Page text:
Israel-Hamas conflict extends to cyberspace

Amid the ongoing conflict between Israel and Palestine, a new battleground has opened up in cyberspace, with hackers from both sides trying to attack each other’s infrastructure, while also dragging supporters of each other into the conflict.

“Analysts have noted public instances of DDoS attacks, website defacements, and increased dark web discussions from various threat actor groups,” said Ian Gray, vice president of cyber threat intelligence operations at Flashpoint. “Ongoing physical conflict within the region is likely to attract additional hacktivist groups that are either ideologically, politically, or opportunistically supporting either Israel or Palestine.”

Data from Cloudflare, a leading cloud delivery network, shows signs of cyberattacks in the form of DDoS attacks impacting both Israel and Palestine.

“Two autonomous systems in the Gaza Strip went offline a few hours after the Hamas attacks on October 7. Subsequently, on October 9, two additional networks also experienced outages. We also saw an uptick in cyberattacks targeting Israel, including a 1.26 billion HTTP requests DDoS attack, and Palestine,” Cloudflare said in a blog post.

Leading the pro-Palestine offensive are a couple of Russian-backed hacker groups — Killnet and Anonymous Sudan — who took to Telegram and claimed responsibility for the recent attacks on Israeli government websites and the Jerusalem Post, respectively. Anonymous Sudan also claimed responsibility for targeting Israel’s Iron Dome, the country’s all-weather, air defense system.

Other hacktivist groups have also joined the conflict. On October 7, pro-Palestine hacktivist group Mysterious Team Bangladesh announced its support for Hamas on Telegram, using trending pro-Palestinian hashtags including #FreePalestine and #OpIsraelV2.

“Mysterious Team Bangladesh claims support for Anonymous (Sudan),” Gray said. “Their channel also promotes multiple pro-Muslim and pro-Palestinian hacktivist campaigns. Mysterious Team Bangladesh has amplified content from several pro-Palestinian hacktivist groups.”

These groups include Team_Azrael_Angel_of_Death, GanosecTeam, HacktivistIndonesia, GarudaAnonSecurity, KEPTEAM, TeamInsanePakistan, and Xv888. The groups have claimed responsibility for attacks across numerous Israeli internet domains.  

There have also been cyberattacks targeting Palestine by an India-based hacktivist group called Indian Cyber Force. The group has shown solidarity with Israel in the current conflict and has taken responsibility for bringing down the websites of Hamas, Palestine National Bank, Palestine Web Mail Government Services, and Palestine Telecommunication Company.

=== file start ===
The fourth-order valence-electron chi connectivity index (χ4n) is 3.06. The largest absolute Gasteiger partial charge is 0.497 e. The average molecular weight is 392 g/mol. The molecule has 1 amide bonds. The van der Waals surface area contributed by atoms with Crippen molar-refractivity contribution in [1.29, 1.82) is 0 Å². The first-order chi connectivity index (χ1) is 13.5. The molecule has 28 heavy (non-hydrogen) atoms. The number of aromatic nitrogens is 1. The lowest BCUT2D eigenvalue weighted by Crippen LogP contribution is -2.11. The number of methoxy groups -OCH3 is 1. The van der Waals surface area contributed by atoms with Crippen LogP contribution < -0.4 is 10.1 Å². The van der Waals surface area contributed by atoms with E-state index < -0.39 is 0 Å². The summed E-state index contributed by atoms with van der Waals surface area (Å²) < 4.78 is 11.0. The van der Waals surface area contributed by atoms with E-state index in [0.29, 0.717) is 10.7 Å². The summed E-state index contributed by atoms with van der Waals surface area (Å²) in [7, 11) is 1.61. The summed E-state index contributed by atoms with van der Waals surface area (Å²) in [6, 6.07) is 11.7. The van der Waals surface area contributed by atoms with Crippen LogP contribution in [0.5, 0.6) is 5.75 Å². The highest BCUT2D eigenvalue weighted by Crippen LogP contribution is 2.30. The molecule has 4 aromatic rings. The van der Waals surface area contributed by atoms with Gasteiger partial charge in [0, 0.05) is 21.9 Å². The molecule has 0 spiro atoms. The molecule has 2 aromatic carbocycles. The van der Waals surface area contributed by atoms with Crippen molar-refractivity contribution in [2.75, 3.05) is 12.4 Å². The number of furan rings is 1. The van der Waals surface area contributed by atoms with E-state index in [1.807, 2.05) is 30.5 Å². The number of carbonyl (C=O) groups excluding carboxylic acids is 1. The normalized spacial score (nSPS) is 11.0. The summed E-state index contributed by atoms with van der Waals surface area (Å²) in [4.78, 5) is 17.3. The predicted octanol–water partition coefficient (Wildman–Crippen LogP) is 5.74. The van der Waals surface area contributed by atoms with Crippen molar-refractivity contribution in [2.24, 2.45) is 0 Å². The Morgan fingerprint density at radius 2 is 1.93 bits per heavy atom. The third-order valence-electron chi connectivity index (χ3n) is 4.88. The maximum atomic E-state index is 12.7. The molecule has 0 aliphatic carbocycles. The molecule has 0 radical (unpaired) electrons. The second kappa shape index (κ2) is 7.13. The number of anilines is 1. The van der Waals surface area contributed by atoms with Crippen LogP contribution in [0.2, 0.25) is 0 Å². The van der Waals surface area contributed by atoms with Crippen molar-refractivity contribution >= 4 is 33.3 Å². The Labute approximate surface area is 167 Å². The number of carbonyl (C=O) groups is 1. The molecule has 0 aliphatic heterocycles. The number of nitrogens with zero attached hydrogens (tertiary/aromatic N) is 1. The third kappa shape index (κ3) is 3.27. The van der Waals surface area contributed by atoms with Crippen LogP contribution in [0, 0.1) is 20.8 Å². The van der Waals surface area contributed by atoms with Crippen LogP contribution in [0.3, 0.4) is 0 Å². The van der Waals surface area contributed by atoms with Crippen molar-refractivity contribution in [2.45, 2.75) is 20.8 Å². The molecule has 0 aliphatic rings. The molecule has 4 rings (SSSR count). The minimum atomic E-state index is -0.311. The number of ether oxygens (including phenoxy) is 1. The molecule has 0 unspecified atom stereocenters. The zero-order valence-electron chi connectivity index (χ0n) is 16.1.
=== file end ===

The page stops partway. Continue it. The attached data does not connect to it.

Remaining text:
“Indian Cyber Force has previously initiated several cyber campaigns in support of India. Their previous targets include Bangladesh and Canada. It appears that Bangladesh was targeted regarding their relationship with Pakistan,” Flashpoint said in a report.

India caught in the crossfire

India’s open support for Israel in the ongoing conflict has also dragged the country into this cyber warfare. Several hacktivist groups objected to India’s support for Israel in the current conflict and its departure from a traditional neutral stance in the Israel-Palestine conflict.

Hacktivist group Ghosts of Palestine posted a message on the Telegram channel claiming to target India. The message clearly highlighted that the cause of the attacks was India’s support for Israel.

On October 9, several media reports cited undisclosed sources confirming attempts of cyberattacks on Indian government websites, including those of the Delhi government and India’s top medical sciences institute, AIIMS.

On the same day, multiple hacktivist groups were found planning cyberattacks on India due to India’s extended support towards Israel, cybersecurity firm CloudSEK’s contextual AI digital risk platform XVigil discovered.

“The cyberattacks on India are to be conducted under their hacktivist campaign #OpsIsrael #OpIsraelV2,” said Rishika Desai, Cyber Intelligence Lead at CloudSEK. “The motivations behind these attacks primarily revolve around political factors and the attack vector for the campaign will likely be mass defacement, data breaches, credential leaks, and DDoS attacks.”

A CloudSEK report on the discovery noted that several hacktivist groups were found attacking Indian government domains between October 7 to October 9. The groups included Syhlet Gang, Garnesia Team in alliance with Moroccan Black Cyber Team, System Admin BD, and Cyber Error System.

As the physical conflict rages between Hamas and Israel on the ground, according to experts, the cyber warfare could extend to other countries that are seen supporting either side.

Cyberattacks, Hacker Groups

Go to Source